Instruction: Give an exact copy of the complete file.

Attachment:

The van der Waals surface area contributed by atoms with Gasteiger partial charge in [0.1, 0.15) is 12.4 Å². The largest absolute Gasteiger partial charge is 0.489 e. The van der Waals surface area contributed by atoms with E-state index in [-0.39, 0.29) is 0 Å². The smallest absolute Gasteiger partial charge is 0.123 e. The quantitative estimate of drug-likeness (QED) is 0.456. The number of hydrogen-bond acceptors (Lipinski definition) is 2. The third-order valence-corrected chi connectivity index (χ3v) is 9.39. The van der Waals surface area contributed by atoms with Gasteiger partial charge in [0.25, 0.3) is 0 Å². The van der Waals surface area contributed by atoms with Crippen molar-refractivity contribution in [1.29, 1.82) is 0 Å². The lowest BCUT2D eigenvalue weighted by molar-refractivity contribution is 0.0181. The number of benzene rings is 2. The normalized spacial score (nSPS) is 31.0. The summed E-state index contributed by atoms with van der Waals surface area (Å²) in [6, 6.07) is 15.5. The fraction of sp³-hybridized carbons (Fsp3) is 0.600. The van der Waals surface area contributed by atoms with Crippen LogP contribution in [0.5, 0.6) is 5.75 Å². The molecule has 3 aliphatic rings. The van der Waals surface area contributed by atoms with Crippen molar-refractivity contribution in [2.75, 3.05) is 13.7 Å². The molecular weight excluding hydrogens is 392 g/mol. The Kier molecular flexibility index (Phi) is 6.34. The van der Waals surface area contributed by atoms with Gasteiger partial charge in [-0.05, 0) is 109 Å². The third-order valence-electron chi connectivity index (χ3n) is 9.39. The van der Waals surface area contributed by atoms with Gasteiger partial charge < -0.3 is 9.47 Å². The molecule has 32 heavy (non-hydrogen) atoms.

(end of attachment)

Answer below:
The van der Waals surface area contributed by atoms with Gasteiger partial charge in [0.1, 0.15) is 12.4 Å². The largest absolute Gasteiger partial charge is 0.489 e. The van der Waals surface area contributed by atoms with E-state index in [-0.39, 0.29) is 0 Å². The smallest absolute Gasteiger partial charge is 0.123 e. The quantitative estimate of drug-likeness (QED) is 0.456. The number of hydrogen-bond acceptors (Lipinski definition) is 2. The third-order valence-corrected chi connectivity index (χ3v) is 9.39. The van der Waals surface area contributed by atoms with Gasteiger partial charge in [0.25, 0.3) is 0 Å². The van der Waals surface area contributed by atoms with Crippen molar-refractivity contribution in [1.29, 1.82) is 0 Å². The lowest BCUT2D eigenvalue weighted by molar-refractivity contribution is 0.0181. The number of benzene rings is 2. The normalized spacial score (nSPS) is 31.0. The summed E-state index contributed by atoms with van der Waals surface area (Å²) in [6, 6.07) is 15.5. The fraction of sp³-hybridized carbons (Fsp3) is 0.600. The van der Waals surface area contributed by atoms with Crippen LogP contribution in [0.5, 0.6) is 5.75 Å². The molecule has 3 aliphatic rings. The van der Waals surface area contributed by atoms with Crippen molar-refractivity contribution in [2.75, 3.05) is 13.7 Å². The molecular weight excluding hydrogens is 392 g/mol. The Kier molecular flexibility index (Phi) is 6.34. The van der Waals surface area contributed by atoms with Gasteiger partial charge in [-0.05, 0) is 109 Å². The third-order valence-electron chi connectivity index (χ3n) is 9.39. The van der Waals surface area contributed by atoms with Gasteiger partial charge < -0.3 is 9.47 Å². The molecule has 32 heavy (non-hydrogen) atoms.